Things I will miss

I moved this summer, from a house I’d lived in for 15 years.  Now that it’s up for sale–the realtors are holding an open house there today, in fact–I keep thinking of all the things I will miss about it. So I thought I’d put a few of them out there, as a way of saying good-bye.

A few years ago, two big Japanese maples stood near the deck, giving generous shade.

And then a sprinkler head shifted, and I didn’t notice, and a year later one of the maples began to look a little unhappy…

When I investigated more closely, I found that the sprinkler had been keeping the bark wet for months on end.  Wet bark rots.  And when a tree has no bark, the nutriments don’t reach the leaves.   Despite all my efforts of first aid, carving back first one branch, then another, the tree died.

Having dead wood where once a luscious maple grew is a depressing thing.

But when I looked at it, I remembered a thing I had seen at my daughter-in-law’s house in Port Moresby, Papua New Guinea, a gorgeously blooming armful of orchid nestling in the branches of a tree (that one living—in the tropics, trees that don’t care for the wet don’t live past the seedling stage.)  And I thought, I wonder if one of the house orchids would grow outside?  So I took two or three of the scruffier-looking specimens, wrapped their roots in those little peat pots with some growing medium, strapped them into place, and ran a dripper hose up into the tree.

And wouldn’t you know it?   After three years of sitting there, just as I was packing up, the first one threw out a bud.

And as I carried and scrubbed and emptied the house, the orchids bloomed.

And kept blooming. Almost as if they were trying to tell me something.

I’m eyeing the trees in my new house, wondering if any of them might be persuaded to die.

Comments

  1. What a remarkable story… love that the orchids bloomed on the dead wood.. your own tropical rainforest.

  2. Laurie,

    Have sadly had the same thing happen with several ornamental shrubs. Not as painful as a stately maple, I’m sure, but quite discouraging and left me feeling like I should have been more attentive to their plight. All the best for you and the trees at your new place of residence.

  3. Merrily Taylor says:

    What a beautiful house and setting, Laurie. Your story about the orchids reminds me of my lilac bush (given to me by a friend, a cutting from her mother’s garden) which chose to bloom for the first time the summer I left Providence. Perhaps it’s their way of saying “Goodbye and good luck!”

  4. Why wait for a dead tree? Attach them to a live one. People in Florida do that all the time.

  5. Laurie King says:

    People in Florida live in a tropical climate, where trees are accustomed to being sponges. Not here in California, alas.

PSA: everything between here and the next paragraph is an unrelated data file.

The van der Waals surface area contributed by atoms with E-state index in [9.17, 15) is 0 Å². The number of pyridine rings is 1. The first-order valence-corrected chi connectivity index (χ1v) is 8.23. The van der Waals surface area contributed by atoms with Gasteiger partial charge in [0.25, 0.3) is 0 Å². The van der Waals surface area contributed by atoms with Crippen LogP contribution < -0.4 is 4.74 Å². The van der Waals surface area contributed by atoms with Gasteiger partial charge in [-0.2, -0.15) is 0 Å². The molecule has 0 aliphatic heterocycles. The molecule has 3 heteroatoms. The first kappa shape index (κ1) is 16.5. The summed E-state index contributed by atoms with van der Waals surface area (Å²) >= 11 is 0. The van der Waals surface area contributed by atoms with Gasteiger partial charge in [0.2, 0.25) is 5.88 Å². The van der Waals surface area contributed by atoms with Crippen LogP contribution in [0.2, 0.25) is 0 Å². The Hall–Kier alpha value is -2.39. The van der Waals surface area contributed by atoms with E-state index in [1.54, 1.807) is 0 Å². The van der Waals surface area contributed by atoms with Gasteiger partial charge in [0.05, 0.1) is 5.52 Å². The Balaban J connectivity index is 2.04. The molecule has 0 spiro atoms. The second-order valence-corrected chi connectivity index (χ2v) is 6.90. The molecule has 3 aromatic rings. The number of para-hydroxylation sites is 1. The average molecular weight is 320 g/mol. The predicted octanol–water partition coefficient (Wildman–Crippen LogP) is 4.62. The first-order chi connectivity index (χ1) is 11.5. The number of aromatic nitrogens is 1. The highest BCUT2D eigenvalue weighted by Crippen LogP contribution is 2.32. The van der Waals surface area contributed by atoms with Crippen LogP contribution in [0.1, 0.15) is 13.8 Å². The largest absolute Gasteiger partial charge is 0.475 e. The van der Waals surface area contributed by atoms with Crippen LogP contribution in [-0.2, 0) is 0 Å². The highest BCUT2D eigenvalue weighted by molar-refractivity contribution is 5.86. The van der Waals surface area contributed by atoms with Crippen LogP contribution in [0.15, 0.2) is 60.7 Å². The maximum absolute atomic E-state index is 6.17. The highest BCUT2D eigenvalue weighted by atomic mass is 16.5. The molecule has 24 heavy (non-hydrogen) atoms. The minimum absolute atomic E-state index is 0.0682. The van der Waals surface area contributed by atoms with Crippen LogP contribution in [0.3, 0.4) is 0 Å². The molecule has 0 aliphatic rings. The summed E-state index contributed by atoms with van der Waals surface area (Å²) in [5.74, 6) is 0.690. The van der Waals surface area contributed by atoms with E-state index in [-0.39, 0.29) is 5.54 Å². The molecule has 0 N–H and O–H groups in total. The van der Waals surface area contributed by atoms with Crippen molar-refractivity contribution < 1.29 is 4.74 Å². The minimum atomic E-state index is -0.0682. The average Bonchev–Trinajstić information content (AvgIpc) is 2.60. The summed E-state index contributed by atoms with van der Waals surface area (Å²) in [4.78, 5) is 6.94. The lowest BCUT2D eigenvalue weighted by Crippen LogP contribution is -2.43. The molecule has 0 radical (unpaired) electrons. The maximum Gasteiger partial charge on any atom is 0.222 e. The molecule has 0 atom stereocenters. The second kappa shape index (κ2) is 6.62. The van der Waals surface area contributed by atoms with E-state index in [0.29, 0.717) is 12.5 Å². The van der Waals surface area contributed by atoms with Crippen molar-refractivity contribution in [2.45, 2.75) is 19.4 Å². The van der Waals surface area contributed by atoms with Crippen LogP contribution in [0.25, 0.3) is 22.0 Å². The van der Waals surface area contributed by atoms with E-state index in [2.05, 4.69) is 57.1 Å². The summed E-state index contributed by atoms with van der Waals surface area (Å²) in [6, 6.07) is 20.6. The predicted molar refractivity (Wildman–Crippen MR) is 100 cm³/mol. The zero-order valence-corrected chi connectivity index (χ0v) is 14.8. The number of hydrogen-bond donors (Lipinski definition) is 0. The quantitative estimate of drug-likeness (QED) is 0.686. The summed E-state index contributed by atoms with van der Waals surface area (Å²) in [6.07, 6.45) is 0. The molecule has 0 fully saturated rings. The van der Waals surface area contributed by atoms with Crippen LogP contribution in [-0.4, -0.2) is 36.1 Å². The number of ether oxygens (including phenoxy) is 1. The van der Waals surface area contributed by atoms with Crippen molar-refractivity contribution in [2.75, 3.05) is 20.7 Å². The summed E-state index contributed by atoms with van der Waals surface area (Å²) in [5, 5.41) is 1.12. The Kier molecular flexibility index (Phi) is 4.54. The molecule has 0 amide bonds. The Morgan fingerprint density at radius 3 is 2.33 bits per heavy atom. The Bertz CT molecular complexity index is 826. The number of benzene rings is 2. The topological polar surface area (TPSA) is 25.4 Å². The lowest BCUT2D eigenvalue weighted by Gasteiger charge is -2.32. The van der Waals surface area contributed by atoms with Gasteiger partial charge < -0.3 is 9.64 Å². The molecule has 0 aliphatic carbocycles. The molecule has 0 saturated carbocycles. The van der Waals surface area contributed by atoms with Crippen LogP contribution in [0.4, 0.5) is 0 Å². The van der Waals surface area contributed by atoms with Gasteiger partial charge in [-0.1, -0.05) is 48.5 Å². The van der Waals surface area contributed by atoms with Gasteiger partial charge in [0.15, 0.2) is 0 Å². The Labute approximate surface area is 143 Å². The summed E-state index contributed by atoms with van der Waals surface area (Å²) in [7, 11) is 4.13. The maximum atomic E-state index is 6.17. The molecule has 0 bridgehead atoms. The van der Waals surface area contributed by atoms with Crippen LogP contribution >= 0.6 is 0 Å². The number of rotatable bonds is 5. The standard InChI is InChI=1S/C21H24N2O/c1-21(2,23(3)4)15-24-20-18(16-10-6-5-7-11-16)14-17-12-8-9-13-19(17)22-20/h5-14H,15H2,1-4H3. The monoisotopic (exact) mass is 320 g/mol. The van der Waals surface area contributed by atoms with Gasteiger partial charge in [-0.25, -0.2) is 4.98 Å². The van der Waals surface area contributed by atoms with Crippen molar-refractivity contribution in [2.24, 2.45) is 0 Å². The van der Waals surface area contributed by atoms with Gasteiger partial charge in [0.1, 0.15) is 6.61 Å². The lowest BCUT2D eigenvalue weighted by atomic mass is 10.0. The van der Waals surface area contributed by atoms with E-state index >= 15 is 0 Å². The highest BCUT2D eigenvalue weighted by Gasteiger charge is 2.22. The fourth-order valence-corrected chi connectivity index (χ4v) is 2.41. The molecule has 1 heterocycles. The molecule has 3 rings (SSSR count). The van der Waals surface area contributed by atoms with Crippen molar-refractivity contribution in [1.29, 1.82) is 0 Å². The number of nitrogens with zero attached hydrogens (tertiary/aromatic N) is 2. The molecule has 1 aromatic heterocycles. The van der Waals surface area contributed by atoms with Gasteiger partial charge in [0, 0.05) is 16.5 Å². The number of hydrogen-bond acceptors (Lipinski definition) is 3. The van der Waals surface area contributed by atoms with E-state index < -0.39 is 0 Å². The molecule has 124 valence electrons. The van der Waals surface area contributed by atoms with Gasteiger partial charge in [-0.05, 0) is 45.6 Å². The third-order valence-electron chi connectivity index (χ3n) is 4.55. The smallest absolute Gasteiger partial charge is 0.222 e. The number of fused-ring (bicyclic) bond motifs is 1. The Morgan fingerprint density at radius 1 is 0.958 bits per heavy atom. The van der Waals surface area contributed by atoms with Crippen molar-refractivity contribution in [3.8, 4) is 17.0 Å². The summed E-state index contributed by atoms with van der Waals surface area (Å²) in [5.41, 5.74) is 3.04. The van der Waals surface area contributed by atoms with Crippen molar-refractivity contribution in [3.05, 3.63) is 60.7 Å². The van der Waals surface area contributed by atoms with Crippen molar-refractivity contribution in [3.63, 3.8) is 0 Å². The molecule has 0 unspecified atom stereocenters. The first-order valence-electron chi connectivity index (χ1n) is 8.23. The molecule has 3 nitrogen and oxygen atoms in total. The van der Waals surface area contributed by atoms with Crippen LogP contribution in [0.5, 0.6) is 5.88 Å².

6. or live.

    😉

  7. Gail Lelyveld says:

    Don’t worry! Your new trees will surprise and delight you.

  8. Christine says:

    It is good to honor the things that we love. I have had to move many times in my life and leave many people, places, and things behind. The best thing is making new memories in your new place.

  9. A Fan of Deduction says:

    I have the same problem with fish, well at least it dying, fish dont excactly rot from the inside out. That would be guesome…..

  10. An inquiring mind says:

    Not sure where in CA you have moved to, but you certainly could move your orchids out in summer, depending on species. I’m in the Great Lakes area, and all my orchids spend the summer and early fall outside, under/hanging from an apple tree, around the yard, or in a covered plant stand. They love it. (current count approx 100’ish)

    Not sure how into orchids you are, but I suggest getting in contact with your local orchid society for suggetions for your area. You can find a list of local societies at http://www.aos.org (American Orchid Society).

    Your Oncidiums looked particularly happy, since that one looks like it put out 2 spikes. Very nice!

  11. An inquiring mind says:

    Not sure where in CA you have moved to, but you certainly could move your orchids out in summer, depending on species. I’m in the Great Lakes area, and all my orchids spend the summer and early fall outside, under/hanging from an apple tree, around the yard, or in a covered plant stand. They love it. (current count approx 100)
    Not sure how into orchids you are, but I suggest getting in contact with your local orchid society for suggetions for your area. You can find a list of local societies at http://www.aos.org (American Orchid Society).
    Your Oncidiums looked particularly happy, since that one looks like it put out 2 spikes. Very nice!

  12. TheMadLibrarian says:

    It’s been a while… how goes the move?

Speak Your Mind

*

*

css.php